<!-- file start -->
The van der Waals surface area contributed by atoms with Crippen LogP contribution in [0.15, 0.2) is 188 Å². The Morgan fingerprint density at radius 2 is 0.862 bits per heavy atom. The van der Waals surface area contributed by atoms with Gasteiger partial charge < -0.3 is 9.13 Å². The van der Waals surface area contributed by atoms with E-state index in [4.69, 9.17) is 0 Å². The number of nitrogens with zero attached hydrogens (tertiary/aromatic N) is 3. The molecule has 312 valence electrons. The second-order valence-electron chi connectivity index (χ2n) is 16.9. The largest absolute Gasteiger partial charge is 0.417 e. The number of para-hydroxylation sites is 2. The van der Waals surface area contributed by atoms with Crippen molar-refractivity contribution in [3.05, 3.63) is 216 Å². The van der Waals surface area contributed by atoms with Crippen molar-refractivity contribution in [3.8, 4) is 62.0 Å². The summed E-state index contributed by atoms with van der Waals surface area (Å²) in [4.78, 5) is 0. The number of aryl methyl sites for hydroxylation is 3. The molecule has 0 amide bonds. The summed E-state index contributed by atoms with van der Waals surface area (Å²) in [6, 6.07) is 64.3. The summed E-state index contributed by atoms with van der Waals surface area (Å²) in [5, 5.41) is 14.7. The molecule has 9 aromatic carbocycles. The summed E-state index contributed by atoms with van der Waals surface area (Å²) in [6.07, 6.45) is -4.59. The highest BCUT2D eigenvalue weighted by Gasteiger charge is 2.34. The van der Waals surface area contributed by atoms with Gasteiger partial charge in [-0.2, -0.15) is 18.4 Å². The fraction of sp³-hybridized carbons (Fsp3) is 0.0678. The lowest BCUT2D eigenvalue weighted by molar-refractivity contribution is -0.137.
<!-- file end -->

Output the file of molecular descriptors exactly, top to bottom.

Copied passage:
The van der Waals surface area contributed by atoms with Crippen LogP contribution in [0.15, 0.2) is 188 Å². The Morgan fingerprint density at radius 2 is 0.862 bits per heavy atom. The van der Waals surface area contributed by atoms with Gasteiger partial charge < -0.3 is 9.13 Å². The van der Waals surface area contributed by atoms with E-state index in [4.69, 9.17) is 0 Å². The number of nitrogens with zero attached hydrogens (tertiary/aromatic N) is 3. The molecule has 312 valence electrons. The second-order valence-electron chi connectivity index (χ2n) is 16.9. The largest absolute Gasteiger partial charge is 0.417 e. The number of para-hydroxylation sites is 2. The van der Waals surface area contributed by atoms with Crippen molar-refractivity contribution in [3.05, 3.63) is 216 Å². The van der Waals surface area contributed by atoms with Crippen molar-refractivity contribution in [3.8, 4) is 62.0 Å². The summed E-state index contributed by atoms with van der Waals surface area (Å²) in [4.78, 5) is 0. The number of aryl methyl sites for hydroxylation is 3. The molecule has 0 amide bonds. The summed E-state index contributed by atoms with van der Waals surface area (Å²) in [6, 6.07) is 64.3. The summed E-state index contributed by atoms with van der Waals surface area (Å²) in [5, 5.41) is 14.7. The molecule has 9 aromatic carbocycles. The summed E-state index contributed by atoms with van der Waals surface area (Å²) in [6.07, 6.45) is -4.59. The highest BCUT2D eigenvalue weighted by Gasteiger charge is 2.34. The van der Waals surface area contributed by atoms with Gasteiger partial charge in [-0.2, -0.15) is 18.4 Å². The fraction of sp³-hybridized carbons (Fsp3) is 0.0678. The lowest BCUT2D eigenvalue weighted by molar-refractivity contribution is -0.137.